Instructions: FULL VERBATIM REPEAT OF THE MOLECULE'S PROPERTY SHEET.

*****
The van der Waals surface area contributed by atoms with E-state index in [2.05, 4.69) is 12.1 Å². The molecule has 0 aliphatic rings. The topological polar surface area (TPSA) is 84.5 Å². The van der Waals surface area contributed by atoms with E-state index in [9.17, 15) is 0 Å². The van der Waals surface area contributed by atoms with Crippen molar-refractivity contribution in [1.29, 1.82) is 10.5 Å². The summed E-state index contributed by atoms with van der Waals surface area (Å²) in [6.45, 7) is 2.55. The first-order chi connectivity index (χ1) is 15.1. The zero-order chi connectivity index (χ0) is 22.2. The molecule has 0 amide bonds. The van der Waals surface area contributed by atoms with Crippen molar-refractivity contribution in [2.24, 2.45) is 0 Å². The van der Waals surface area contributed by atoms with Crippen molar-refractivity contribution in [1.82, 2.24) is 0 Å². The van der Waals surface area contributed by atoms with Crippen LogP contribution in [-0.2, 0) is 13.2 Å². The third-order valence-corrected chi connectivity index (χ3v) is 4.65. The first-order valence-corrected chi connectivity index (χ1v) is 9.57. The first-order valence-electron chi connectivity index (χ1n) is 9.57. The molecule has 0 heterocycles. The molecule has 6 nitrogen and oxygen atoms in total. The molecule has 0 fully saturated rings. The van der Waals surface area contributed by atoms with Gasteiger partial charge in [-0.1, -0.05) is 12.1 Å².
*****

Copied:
The van der Waals surface area contributed by atoms with E-state index in [2.05, 4.69) is 12.1 Å². The molecule has 0 aliphatic rings. The topological polar surface area (TPSA) is 84.5 Å². The van der Waals surface area contributed by atoms with E-state index in [9.17, 15) is 0 Å². The van der Waals surface area contributed by atoms with Crippen molar-refractivity contribution in [1.29, 1.82) is 10.5 Å². The summed E-state index contributed by atoms with van der Waals surface area (Å²) in [6.45, 7) is 2.55. The first-order chi connectivity index (χ1) is 15.1. The zero-order chi connectivity index (χ0) is 22.2. The molecule has 0 amide bonds. The van der Waals surface area contributed by atoms with Crippen molar-refractivity contribution in [2.24, 2.45) is 0 Å². The van der Waals surface area contributed by atoms with Crippen molar-refractivity contribution in [1.82, 2.24) is 0 Å². The van der Waals surface area contributed by atoms with Crippen LogP contribution in [-0.2, 0) is 13.2 Å². The third-order valence-corrected chi connectivity index (χ3v) is 4.65. The first-order valence-corrected chi connectivity index (χ1v) is 9.57. The first-order valence-electron chi connectivity index (χ1n) is 9.57. The molecule has 0 heterocycles. The molecule has 6 nitrogen and oxygen atoms in total. The molecule has 0 fully saturated rings. The van der Waals surface area contributed by atoms with Gasteiger partial charge in [-0.1, -0.05) is 12.1 Å².